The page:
MSE & NEA Will Work Out Charging Model For Plastic Bags Based On Public Consultations

When Singaporeans go to the supermarket or indeed, any shop, we’re used to having free plastic bags for our purchases.

Many love to take them indiscriminately to wrap even small items, as they can be conveniently disposed of. They can also be reused around the household, for example to put rubbish in.

But this practice may come to an end when all Singapore supermarkets start charging for plastic bags.

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A charging model will be worked on by the Government, after which the charges will be finalised.

Govt supports bag charge suggestion for all supermarkets

In a media release on Saturday (10 Apr), the National Environment Agency (NEA) said the Citizens’ Workgroup on Reducing Excessive Consumption of Disposables made 14 recommendations.

The NEA and the Ministry of Sustainability and the Environment (MSE) agreed with 8 of them.

One of the ideas supported was to impose a charge for all types of single-use carrier bags at all supermarkets.

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Good public support for NTUC FairPrice’s bag charges

Unless your mother does all your grocery shopping for you, you’ll know that NTUC FairPrice started charging shoppers for plastic bags at 7 outlets in Sep 2019.

In Nov 2019, they extended the trial to 25 more outlets, and for 1 year.

It was extended by another year in Nov 2020, as the chain claimed positive public response.

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The NEA has noted the “good” public support for these trials.

They said it was due to Singaporeans’ “growing desire and awareness” that we must stop excessive consumption of disposables.

Other local & overseas retailers are charging for bags

The NEA also pointed out that other retailers like Uniqlo, Watsons, H&M and The Body Shop have started charging for single-use carriers.

BreadTalk also started a trial in 2019 to charge $0.10 per bag at 5 outlets.

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The implementation of plastic bag charges has been successful in many other countries too.

Govt will consult public on charging model

Based on this data, the NEA and MSE will start working on an appropriate charging model for disposable carrier bags at supermarkets.

This will include consulting the public and supermarkets on details like:

  1. The amount to be charged
  2. The mode of charging (e.g. per bag or per transaction)
  3. Timeline for implementation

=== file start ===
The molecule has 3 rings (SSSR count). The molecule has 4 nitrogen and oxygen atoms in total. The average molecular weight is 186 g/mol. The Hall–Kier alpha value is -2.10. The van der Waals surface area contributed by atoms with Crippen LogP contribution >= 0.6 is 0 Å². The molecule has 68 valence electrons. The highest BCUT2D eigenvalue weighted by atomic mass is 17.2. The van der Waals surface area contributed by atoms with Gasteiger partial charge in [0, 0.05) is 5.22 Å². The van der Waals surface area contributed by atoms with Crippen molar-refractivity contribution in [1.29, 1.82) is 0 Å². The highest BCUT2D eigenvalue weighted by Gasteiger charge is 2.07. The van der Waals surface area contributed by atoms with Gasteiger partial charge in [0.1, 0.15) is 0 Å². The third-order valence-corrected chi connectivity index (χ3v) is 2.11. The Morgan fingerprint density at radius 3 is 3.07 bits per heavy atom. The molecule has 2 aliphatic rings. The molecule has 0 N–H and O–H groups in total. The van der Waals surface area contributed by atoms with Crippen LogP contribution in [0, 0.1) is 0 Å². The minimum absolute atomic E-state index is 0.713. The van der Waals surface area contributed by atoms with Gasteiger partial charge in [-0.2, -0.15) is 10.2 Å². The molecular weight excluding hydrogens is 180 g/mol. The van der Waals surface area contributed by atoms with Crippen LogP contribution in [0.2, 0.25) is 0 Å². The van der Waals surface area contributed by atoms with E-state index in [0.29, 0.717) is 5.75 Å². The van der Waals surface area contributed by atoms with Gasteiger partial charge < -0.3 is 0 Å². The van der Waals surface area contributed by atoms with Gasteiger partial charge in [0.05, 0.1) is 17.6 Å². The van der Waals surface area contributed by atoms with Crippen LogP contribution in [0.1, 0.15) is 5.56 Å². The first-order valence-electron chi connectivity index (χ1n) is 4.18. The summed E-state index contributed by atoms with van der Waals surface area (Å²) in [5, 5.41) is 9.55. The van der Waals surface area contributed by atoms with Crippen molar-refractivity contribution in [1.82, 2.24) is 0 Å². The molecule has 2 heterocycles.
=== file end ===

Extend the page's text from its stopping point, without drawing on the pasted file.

4. Time for companies to adjust
  5. Singapore’s local context
  6. How it will affect vulnerable groups

Following these consultations, the details of the charge on plastic bags will be finalised.

Charge could be 5 or 10 cents per bag: Amy Khor

Dr Amy Khor, Senior Minister of State for Sustainability and the Environment, delivered an opening address during the session where the NEA and MSE responded to the proposals.

She explained that the Government was proceeding with a plastic bag charge as Singaporeans are becoming more receptive to it.

Giving an example of a model where shoppers could be charged per bag, she said the fee could be $0.05 or $0.10.

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For the trials at NTUC FairPrice, however, they charged up to $0.20 per transaction.

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Bag charge will facilitate mindset change

The purpose of a bag charge is not because supermarkets or the Government need to make money from consumers.

Neither will it be a “silver bullet” in stopping people from using disposables excessively, Dr Khor said.

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The point of implementing a charge on plastic bags at more places is to facilitate a change in the mindset of Singaporeans, she added,

…it will serve as a very useful, important reminder to the shopper to take and use the bags mindfully.

Hopefully, the fee will help us to be more conscious of our resources and their impact on the environment.

Get used to bringing reuseable bags

For Singaporeans who’re used to just taking plastic bags unthinkingly at supermarkets, paying for them may come as a shock.

However, we need have to realise that we can’t continue such behaviour if we want to conserve resources and protect the planet.

Perhaps we should get used to bringing along reuseable bags, starting from our next grocery shopping trip.

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Featured image adapted from Facebook and Facebook.